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Carer’s leave: new rights for carers to unpaid time off

There are several significant employment law updates to family-friendly rights in 2024, which are all aimed at providing better support and flexibility for both employees and employers. Alongside extended redundancy protection for employees on maternity, adoption, or shared parental leave, and changes to statutory paternity leave, new rights for carers have been introduced, granting them unpaid time off to attend to their caregiving responsibilities.

This FAQ guide aims to clarify these changes and provide practical guidance for employers navigating these adjustments. If you would like advice on how to put these changes into practice across your organisation, or in dealing with any requests, our friendly and highly experienced employment solicitors are on hand to provide tailored advice. 

What is the new right to carer’s leave?

Regulations have introduced a new right for employees to take unpaid carer’s leave. Employees who qualify for this right will have a legal right to take time off work to provide or arrange care for a ‘dependant’ with a ‘long-term care need’.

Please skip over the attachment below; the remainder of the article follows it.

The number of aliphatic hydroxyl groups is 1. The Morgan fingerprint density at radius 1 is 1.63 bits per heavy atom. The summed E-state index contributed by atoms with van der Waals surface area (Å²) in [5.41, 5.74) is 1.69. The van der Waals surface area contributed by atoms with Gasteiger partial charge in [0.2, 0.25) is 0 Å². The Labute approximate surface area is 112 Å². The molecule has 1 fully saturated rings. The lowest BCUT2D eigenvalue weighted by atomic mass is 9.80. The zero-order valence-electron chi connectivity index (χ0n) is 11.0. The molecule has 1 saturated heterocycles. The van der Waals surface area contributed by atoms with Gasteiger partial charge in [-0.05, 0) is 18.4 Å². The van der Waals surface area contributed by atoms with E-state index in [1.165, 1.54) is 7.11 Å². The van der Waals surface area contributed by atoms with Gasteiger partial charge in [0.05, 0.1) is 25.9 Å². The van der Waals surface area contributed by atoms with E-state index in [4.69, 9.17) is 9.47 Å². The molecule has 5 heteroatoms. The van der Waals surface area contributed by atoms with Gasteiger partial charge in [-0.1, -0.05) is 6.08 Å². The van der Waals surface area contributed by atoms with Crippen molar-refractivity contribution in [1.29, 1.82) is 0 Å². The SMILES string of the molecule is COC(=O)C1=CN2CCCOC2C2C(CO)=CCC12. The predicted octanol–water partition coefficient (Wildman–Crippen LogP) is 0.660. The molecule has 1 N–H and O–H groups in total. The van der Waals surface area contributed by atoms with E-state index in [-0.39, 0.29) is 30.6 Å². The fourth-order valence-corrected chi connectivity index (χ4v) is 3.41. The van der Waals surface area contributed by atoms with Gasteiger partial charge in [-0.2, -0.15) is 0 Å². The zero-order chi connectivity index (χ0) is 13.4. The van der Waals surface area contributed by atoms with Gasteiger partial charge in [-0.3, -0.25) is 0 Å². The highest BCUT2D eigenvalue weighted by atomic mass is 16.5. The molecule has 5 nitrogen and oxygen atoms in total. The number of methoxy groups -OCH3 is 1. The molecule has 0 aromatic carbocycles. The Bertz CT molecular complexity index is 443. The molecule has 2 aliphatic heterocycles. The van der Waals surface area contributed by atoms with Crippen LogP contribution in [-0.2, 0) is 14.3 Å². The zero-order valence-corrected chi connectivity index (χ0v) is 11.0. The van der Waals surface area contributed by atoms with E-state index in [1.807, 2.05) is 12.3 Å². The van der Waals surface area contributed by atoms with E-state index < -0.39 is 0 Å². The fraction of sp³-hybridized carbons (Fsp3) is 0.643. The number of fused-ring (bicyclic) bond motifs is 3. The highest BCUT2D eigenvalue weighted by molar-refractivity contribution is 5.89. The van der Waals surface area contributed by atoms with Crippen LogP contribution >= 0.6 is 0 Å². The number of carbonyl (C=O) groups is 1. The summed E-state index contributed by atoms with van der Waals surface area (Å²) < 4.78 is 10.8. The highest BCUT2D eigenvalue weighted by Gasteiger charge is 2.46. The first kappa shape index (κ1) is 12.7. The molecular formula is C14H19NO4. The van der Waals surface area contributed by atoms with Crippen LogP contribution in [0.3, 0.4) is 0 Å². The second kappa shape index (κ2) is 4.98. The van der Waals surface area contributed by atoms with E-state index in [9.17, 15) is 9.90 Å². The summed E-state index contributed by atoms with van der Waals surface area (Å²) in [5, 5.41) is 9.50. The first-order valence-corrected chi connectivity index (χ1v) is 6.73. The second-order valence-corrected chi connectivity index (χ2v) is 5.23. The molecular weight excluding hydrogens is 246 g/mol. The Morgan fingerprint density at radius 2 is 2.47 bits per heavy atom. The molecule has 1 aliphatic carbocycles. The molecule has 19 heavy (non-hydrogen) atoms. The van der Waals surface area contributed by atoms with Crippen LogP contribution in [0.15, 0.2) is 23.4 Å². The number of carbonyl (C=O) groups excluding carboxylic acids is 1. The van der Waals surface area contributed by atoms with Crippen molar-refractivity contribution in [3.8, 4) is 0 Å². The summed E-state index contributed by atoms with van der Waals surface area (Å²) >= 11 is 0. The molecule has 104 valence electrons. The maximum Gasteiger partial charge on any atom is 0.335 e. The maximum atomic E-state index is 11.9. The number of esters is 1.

When does the new right come into force?

The new right to carer’s leave comes into force on 6 April 2024. From that date, employees who qualify for the right will have a statutory right to request and take unpaid carer’s leave.

How much leave can employees take?

In total, employees who qualify for carer’s leave can take a maximum of one week in a rolling 12-month period. A ‘week’ means the length of time an employee usually works over 7 days. For example, if an employee typically works five days a week, they can take five days of carer’s leave in a rolling 12-month period. Part-time employees who only work, for example, three days a week, can take three days of carer’s leave.

Employees can choose to take the week in one block, or they can choose to take half days or individual days across the rolling 12-month period up to a block of one week. In other words, there’s no requirement that the leave be taken consecutively - it can be spread out across the 12-month period.

Who can take carer’s leave?

Employees will qualify for the right to take carer’s leave if:

  • They are an employee based in England, Wales or Scotland (ie not a contractor or one of your supplier’s personnel);